Image created for EDS campaign

A new campaign visualises EDS symptoms

Super Flexible Not Superhuman raises awareness of Ehlers-Danlos Syndromes, a group of conditions affecting tissue connectivity

It takes on average 12 years for people to get a diagnosis for Ehlers-Danlos Syndromes, a group of 13 conditions affecting tissue connectivity. Symptoms vary, though joint hypermobility and skin hyperextensibility are prevalent within all types, which can lead to scarring, dislocated joints, and chronic pain.

Aurora Partridge, one half of music duo Tem-ple, was recently diagnosed with EDS after a decade of trying to get answers. Tem-ple penned a Christmas charity single to bring attention to the issue, but realised they would need a campaign to get the word out, so they approached branding agency WMH&I to help drive awareness of the release and of EDS in general.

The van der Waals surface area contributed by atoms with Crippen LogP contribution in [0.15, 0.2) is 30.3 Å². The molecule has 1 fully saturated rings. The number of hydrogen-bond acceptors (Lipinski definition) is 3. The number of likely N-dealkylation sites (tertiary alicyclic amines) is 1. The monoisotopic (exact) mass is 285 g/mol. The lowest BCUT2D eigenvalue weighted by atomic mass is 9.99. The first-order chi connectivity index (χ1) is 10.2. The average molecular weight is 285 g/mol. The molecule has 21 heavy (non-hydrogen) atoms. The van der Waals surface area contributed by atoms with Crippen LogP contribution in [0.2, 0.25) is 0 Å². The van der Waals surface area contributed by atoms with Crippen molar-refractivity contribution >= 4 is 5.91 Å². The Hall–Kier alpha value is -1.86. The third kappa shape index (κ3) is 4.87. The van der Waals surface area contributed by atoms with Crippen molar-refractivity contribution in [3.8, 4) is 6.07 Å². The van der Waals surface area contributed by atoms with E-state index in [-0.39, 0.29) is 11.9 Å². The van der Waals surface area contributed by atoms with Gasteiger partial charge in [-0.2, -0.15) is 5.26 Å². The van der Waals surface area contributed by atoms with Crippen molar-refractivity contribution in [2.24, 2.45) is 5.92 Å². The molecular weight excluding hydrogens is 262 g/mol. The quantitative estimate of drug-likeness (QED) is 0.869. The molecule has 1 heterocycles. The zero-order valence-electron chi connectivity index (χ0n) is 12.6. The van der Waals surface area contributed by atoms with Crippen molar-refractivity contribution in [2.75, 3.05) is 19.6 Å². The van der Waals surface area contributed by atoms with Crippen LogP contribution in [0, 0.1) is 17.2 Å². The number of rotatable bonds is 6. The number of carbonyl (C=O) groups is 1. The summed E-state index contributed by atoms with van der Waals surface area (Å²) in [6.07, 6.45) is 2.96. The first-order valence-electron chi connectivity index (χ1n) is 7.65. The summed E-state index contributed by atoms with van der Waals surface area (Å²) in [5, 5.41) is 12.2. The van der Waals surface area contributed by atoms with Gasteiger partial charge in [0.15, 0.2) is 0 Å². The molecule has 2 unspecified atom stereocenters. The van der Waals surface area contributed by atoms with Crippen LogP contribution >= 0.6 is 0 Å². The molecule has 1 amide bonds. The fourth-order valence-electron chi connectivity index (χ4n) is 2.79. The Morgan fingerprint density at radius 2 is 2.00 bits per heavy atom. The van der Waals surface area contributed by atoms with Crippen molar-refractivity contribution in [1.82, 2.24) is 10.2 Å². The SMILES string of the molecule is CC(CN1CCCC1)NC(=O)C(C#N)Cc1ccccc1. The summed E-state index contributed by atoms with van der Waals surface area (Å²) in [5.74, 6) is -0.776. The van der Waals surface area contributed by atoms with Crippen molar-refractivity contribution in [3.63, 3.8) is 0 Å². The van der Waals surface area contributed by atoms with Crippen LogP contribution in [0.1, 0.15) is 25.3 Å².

The Super Flexible Not Superhuman campaign developed by the agency takes an unconventional approach to illustrating EDS. The images shot by Kristina Varaksina feature Partridge along with other people who live with EDS, but they have been skewed by CGI studio Pop Creative to reflect the toll it takes on people’s bodies.

The typography echoes the concept, with type foundry Dalton Maag customising one of its existing typefaces to create an “ultra-stretched” cut. The images have also been used in the record design for the duo’s single, as well as in a dedicated microsite about the initiative and EDS.

“I had no idea what would happen when we reached out to agencies, but WMH&I have been brilliant, taking our idea so much further than we could’ve hoped, and creating these amazing images which give visual expression of the pain I’ve lived with for so long,” says Partridge.

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